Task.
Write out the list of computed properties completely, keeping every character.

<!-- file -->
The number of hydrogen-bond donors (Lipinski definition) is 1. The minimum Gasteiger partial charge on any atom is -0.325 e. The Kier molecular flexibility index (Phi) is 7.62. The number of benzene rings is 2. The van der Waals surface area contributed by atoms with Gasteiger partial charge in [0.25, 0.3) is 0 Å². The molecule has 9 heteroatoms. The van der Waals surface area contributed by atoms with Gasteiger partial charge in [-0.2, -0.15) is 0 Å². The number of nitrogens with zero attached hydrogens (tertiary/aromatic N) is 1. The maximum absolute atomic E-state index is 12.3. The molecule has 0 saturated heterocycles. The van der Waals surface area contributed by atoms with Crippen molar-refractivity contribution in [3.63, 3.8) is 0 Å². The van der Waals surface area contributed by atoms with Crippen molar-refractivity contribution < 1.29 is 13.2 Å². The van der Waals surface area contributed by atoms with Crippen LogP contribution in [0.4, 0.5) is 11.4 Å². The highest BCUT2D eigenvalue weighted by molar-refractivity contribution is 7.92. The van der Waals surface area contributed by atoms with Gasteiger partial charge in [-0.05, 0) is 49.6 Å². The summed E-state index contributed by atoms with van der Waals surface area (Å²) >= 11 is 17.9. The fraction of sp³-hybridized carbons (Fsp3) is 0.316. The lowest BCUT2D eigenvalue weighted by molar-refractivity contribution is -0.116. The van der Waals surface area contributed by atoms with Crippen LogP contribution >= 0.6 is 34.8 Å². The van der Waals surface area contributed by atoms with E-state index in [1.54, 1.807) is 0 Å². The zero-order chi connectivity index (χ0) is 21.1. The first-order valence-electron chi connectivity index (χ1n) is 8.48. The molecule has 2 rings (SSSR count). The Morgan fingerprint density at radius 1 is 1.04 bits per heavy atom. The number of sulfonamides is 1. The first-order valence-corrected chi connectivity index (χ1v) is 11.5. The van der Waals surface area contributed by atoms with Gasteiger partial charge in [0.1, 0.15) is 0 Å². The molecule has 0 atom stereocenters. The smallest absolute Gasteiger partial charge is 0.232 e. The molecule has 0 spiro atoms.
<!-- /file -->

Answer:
The number of hydrogen-bond donors (Lipinski definition) is 1. The minimum Gasteiger partial charge on any atom is -0.325 e. The Kier molecular flexibility index (Phi) is 7.62. The number of benzene rings is 2. The van der Waals surface area contributed by atoms with Gasteiger partial charge in [0.25, 0.3) is 0 Å². The molecule has 9 heteroatoms. The van der Waals surface area contributed by atoms with Gasteiger partial charge in [-0.2, -0.15) is 0 Å². The number of nitrogens with zero attached hydrogens (tertiary/aromatic N) is 1. The maximum absolute atomic E-state index is 12.3. The molecule has 0 saturated heterocycles. The van der Waals surface area contributed by atoms with Crippen molar-refractivity contribution in [3.63, 3.8) is 0 Å². The van der Waals surface area contributed by atoms with Crippen molar-refractivity contribution < 1.29 is 13.2 Å². The van der Waals surface area contributed by atoms with Crippen LogP contribution in [0.4, 0.5) is 11.4 Å². The highest BCUT2D eigenvalue weighted by molar-refractivity contribution is 7.92. The van der Waals surface area contributed by atoms with Gasteiger partial charge in [-0.05, 0) is 49.6 Å². The summed E-state index contributed by atoms with van der Waals surface area (Å²) >= 11 is 17.9. The fraction of sp³-hybridized carbons (Fsp3) is 0.316. The lowest BCUT2D eigenvalue weighted by molar-refractivity contribution is -0.116. The van der Waals surface area contributed by atoms with Crippen LogP contribution >= 0.6 is 34.8 Å². The van der Waals surface area contributed by atoms with E-state index in [1.54, 1.807) is 0 Å². The zero-order chi connectivity index (χ0) is 21.1. The first-order valence-electron chi connectivity index (χ1n) is 8.48. The molecule has 2 rings (SSSR count). The Morgan fingerprint density at radius 1 is 1.04 bits per heavy atom. The number of sulfonamides is 1. The first-order valence-corrected chi connectivity index (χ1v) is 11.5. The van der Waals surface area contributed by atoms with Gasteiger partial charge in [0.1, 0.15) is 0 Å². The molecule has 0 atom stereocenters. The smallest absolute Gasteiger partial charge is 0.232 e. The molecule has 0 spiro atoms.